This sign reveals Jesus as none other than the creator of Heaven and earth. In the beginning a word created everything out of nothing. Let there be…God said. The Word made flesh Himself used words to bring about this change. Fill, He says. Now draw some out, He says. The servants did as they were told. All is accomplished by His Word.
This was not a trick that food coloring could pull off. No one has yet invented instant wine. This was fully aged, mature, fruit of the vine. It was good wine, the master of the banquet tells us. “Everyone brings out the choice wine first and then the cheaper wine after the guests have had too much to drink; but you have saved the best till now.” Not just good wine—it was the best he had yet tasted.
If Jesus our Lord, the Lord of Creation, could instantly create aged wine, why must we doubt that God is the creator of Heaven and Earth? Things may have been created looking older than they actually are. Would that be too difficult for one who created light by a word, changed water into mature wine, and even rose from the dead? We trust in all of these things by faith, not by sight.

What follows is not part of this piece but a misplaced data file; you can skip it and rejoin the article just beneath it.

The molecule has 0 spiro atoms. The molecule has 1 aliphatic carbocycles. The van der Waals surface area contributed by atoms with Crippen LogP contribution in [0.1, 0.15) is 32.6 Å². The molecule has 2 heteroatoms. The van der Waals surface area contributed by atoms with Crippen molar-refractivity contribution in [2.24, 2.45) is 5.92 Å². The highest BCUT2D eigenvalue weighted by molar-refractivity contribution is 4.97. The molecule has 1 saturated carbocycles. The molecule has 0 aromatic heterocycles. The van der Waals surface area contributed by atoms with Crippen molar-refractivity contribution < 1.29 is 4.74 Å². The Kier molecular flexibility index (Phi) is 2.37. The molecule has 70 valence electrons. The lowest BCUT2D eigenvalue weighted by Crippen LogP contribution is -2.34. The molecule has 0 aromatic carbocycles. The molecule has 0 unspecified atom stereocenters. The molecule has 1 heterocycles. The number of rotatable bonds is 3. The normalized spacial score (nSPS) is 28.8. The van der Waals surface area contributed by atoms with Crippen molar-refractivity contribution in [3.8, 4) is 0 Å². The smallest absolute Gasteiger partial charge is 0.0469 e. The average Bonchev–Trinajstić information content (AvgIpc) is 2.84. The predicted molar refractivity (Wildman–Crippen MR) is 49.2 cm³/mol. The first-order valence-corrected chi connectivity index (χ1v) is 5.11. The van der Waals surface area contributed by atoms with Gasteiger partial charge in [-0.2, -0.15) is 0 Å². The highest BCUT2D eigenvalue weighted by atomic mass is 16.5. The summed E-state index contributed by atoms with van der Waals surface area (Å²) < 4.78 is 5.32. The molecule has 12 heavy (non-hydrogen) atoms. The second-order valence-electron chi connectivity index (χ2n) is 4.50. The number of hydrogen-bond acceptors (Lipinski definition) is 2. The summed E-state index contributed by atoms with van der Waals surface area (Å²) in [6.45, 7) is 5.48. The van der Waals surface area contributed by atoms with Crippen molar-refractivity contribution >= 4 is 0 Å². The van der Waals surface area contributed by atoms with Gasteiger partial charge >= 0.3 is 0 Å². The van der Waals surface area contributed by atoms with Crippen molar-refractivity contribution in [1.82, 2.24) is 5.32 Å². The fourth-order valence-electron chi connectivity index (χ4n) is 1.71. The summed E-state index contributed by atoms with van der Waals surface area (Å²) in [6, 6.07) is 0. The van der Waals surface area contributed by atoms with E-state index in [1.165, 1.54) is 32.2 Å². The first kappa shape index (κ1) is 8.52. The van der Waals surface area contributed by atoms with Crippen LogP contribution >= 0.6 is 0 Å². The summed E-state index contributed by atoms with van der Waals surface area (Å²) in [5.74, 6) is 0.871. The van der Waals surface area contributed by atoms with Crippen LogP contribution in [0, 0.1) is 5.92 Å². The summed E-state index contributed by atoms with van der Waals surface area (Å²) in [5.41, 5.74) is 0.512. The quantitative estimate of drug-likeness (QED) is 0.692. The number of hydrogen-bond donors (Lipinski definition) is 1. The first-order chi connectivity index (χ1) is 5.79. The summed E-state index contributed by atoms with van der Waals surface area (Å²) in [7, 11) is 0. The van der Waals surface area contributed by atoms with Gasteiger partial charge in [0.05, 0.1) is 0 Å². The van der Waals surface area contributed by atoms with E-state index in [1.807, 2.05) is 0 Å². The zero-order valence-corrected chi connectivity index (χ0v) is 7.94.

This sign is just a foretaste of the signs to come: healing the sick, even those crippled from birth, walking on water, feeding five thousand plus, and raising Lazarus from the dead. But all these would pale in comparison to the fulfillment of Jesus’ words also from St. John chapter two: “Destroy this temple and I will raise it again in three days.”…But the temple He had spoken of was His body. After He was raised from the dead, His disciples recalled what He had said. Then they believed the Scripture and the words that Jesus had spoken.
We would do well to do the same, to believe the Scriptures and the words Jesus has spoken.
“You have saved the best till now,” said the master of the banquet. I say to you, He gives His best to you now, even the forgiveness of all of your sins. On the cross of Calvary, forgiveness of sins was won. At the Lord’s Supper, Holy Communion, forgiveness of sins is given you, now. We are given the very best—the Bread of His Body and the Wine of His Precious Blood to eat and to drink. In this miraculous meal, He reveals Himself to us. And we, His disciples, put our faith in Him. Amen.
In the Name of the Father and of the Son and of the Holy Spirit. Amen.